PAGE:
Evaluating Northern High-Latitude Paleoclimate Model Results Using Paleobotanical Evidence from the Middle Cretaceous

M Harland, Paul Valdes, Dan Lunt, J.E. Francis, Alexander Farnsworth, Claire Loptson, DJ Beerling, Paul Markwick

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Abstract

Climate plays a significant role in determining the style of depositional processes at different latitudes, which in turn influences the location of hydrocarbon systems. Results of climate modelling may therefore provide important information for predicting the presence or absence of suitable hydrocarbon plays. The critical step is to validate the model results against proxy data where they are available, to determine whether the models provide realistic results. Paleoclimate proxy data are most often derived from more accessible low to mid latitude regions and are biased towards warm climate states. However, General Circulation Models (GCMs) have traditionally been biased to colder temperatures, in particular at high latitudes, struggling to maintain the high latitude regions warm enough to sustain forests that were present during greenhouse periods, such as the mid-Cretaceous (~110-90 Ma), without exaggerated warming of the equatorial regions. To improve this approach the HadCM3L coupled atmosphere-ocean GCM, a state-of-the-art model for the long simulations required to reach an equilibrium climate, has been run for each Stage of the Cretaceous using new paleogeographic basemaps. Here, we compare the results for the Aptian (118.5 Ma) and Albian (105.8 Ma) with paleoclimate proxy data from the high northern latitudes in order to determine if the model produces viable results for this region. Paleoclimate analysis of fossil wood from conifer forests from Svalbard of Aptian-Albian age suggests that they grew in moist cool upland areas adjacent to warmer temperate lowland regions, probably with rivers and/or swamps present. Studies of conifers from the Canadian Arctic islands indicate that they grew under slightly cooler conditions than on Svalbard, similar to northern Canada today. The HadCM3L GCM results for Svalbard show that the dominant biome was evergreen taiga/montane forest with lowland temperate vegetation present during the Albian Stage possibly with an element of deciduous taiga/montane forest in the Aptian (both cold boreal forest with short hot summers according to the Köppen-Geiger classification). The modelled Mean Annual Temperature (MAT) was ~-3.7oC at the sample sites with summer temperatures rising to a mean of ~18oC during the Albian. Mean Annual Precipitation (MAP) was ~571 mm. In the Canadian Arctic the model results indicate that the biomes were more mixed than on Svalbard. The Aptian biome was dominantly deciduous taiga/montane forest with temperate vegetation in low laying areas. The Albian landscape was dominated by evergreen taiga/montane forest with some elements of deciduous taiga. Both Stages were classified as cold boreal forest with short hot summers under the Köppen-Geiger classification scheme. MAT was modelled to be ~-6.5oC at the sample sites with summer temperatures reaching a mean of ~13oC and MAP was ~406 mm. These results suggest that the HadCM3L GCM, coupled with updated paleogeographic maps, can produce a good match to the climate proxy data in these difficult-to-model high latitude areas.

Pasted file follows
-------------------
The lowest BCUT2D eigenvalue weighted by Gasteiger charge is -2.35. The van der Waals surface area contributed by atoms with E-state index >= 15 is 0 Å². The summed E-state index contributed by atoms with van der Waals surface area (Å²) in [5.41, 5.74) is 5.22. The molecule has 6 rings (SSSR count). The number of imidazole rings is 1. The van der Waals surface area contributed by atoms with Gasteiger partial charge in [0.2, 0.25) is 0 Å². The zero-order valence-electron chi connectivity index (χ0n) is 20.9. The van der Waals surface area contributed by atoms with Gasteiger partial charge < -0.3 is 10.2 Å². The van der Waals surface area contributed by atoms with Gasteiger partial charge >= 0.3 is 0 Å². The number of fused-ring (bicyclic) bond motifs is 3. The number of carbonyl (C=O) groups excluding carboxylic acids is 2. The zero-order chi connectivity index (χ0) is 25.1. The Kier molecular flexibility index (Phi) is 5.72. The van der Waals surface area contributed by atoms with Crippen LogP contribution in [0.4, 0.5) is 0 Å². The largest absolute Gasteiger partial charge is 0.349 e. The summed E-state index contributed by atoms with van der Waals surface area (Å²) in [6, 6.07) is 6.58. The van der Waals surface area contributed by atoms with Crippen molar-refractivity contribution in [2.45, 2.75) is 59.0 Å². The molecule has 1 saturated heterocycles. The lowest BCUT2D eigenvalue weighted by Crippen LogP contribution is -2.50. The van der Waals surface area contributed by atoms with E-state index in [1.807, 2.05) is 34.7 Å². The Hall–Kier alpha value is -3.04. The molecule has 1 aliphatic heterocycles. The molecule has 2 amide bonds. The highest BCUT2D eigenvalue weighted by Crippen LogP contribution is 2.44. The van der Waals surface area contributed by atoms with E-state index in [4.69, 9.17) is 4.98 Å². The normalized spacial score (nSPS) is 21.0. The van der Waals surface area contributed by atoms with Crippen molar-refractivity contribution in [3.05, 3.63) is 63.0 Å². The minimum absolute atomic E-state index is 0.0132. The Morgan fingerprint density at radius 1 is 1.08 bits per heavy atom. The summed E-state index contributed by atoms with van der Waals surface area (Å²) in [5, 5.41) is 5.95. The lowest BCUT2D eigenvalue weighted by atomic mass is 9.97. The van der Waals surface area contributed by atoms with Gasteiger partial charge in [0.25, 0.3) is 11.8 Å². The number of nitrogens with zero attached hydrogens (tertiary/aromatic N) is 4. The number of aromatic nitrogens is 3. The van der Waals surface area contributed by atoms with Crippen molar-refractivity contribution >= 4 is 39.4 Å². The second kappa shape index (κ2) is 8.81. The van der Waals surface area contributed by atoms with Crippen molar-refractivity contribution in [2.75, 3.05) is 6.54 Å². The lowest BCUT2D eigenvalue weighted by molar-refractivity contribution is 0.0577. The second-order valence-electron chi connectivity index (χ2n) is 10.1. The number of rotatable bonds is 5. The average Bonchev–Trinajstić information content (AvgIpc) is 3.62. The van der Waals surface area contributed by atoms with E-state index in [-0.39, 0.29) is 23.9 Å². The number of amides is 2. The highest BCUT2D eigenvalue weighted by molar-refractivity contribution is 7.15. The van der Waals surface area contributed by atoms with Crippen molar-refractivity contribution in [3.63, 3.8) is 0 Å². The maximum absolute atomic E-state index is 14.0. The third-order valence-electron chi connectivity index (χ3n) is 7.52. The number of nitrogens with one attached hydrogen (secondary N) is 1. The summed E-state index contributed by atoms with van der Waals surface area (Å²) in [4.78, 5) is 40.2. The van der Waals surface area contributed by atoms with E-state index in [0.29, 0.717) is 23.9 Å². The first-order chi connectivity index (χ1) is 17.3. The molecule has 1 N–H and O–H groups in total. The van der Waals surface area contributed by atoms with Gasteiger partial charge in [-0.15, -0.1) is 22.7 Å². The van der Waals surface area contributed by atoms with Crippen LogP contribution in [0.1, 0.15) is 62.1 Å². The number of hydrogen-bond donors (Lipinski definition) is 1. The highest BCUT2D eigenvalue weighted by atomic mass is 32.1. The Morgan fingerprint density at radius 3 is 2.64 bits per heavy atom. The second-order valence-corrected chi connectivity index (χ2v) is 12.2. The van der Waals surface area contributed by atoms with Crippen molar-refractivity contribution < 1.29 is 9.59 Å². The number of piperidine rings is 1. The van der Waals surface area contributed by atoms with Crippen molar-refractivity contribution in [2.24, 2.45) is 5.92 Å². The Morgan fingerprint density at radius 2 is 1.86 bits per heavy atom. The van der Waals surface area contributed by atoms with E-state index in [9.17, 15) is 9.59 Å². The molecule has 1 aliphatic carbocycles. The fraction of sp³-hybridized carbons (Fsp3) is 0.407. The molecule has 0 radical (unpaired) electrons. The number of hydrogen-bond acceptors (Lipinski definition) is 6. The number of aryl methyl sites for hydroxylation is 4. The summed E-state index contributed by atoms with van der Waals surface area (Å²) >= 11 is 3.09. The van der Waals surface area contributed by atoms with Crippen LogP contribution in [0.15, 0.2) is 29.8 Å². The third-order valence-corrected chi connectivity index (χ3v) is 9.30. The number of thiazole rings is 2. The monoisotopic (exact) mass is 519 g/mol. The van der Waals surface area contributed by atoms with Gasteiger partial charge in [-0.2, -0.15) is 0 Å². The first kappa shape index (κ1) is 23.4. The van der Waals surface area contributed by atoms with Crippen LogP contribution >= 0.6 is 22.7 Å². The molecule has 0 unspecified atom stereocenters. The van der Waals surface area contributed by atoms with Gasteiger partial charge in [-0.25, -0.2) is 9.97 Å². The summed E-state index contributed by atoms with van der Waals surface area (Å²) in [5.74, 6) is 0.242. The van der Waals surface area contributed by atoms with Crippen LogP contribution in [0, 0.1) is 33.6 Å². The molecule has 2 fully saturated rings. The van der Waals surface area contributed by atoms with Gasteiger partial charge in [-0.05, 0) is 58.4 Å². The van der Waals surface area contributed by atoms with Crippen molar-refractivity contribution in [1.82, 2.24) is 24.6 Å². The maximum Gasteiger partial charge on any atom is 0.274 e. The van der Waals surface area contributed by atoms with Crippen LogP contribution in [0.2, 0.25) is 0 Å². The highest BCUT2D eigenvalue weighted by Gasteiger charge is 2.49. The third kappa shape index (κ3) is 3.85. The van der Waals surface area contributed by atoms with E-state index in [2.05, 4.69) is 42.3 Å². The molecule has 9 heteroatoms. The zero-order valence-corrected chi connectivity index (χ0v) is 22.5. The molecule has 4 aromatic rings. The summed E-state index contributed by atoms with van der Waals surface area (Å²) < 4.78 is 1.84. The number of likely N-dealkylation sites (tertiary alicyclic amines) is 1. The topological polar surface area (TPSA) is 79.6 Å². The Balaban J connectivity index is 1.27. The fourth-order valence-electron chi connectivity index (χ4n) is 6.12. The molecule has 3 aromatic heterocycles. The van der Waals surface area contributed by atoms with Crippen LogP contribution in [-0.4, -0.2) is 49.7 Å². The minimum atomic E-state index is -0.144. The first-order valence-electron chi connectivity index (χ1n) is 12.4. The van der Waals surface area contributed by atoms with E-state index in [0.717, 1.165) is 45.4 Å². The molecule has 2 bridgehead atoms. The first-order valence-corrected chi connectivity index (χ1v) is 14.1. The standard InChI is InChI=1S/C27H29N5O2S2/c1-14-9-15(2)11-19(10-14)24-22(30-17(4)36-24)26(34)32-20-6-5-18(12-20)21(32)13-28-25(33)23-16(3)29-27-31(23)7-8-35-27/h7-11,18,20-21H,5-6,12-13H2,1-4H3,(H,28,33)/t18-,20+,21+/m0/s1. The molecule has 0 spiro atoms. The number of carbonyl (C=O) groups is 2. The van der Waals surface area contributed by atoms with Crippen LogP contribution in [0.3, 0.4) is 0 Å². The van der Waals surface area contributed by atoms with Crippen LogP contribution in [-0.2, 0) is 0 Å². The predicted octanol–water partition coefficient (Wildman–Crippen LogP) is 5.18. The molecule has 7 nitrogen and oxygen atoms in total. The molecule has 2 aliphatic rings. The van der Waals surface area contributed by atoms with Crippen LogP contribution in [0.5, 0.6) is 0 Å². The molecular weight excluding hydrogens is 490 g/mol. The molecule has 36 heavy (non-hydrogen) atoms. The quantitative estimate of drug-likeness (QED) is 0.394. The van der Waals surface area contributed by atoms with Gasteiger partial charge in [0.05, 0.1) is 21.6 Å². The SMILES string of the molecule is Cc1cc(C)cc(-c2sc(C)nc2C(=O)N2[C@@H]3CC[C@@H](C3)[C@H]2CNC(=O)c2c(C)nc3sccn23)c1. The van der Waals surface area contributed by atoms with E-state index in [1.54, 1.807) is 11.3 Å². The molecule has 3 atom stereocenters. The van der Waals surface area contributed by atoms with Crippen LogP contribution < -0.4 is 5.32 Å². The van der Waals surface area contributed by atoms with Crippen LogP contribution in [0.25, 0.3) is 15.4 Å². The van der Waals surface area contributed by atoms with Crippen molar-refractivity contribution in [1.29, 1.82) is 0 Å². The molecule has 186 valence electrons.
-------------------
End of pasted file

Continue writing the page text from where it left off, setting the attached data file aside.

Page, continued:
Original languageEnglish
Title of host publicationLatitudinal Controls on Stratigraphic Models and Sedimentary Concepts
PublisherSEPM Society for Sedimentary Geology
Chapter8
DOIs
Publication statusE-pub ahead of print - 28 Sep 2017

Publication series

NameSEPM Special Publications
Volume108
ISSN (Print)1060-071X

Keywords

  • Aptian- Albian
  • Cretaceous
  • General Circulation Modelling
  • canadian arctic
  • Svalbard
  • Paleoclimate
  • Paleobotany

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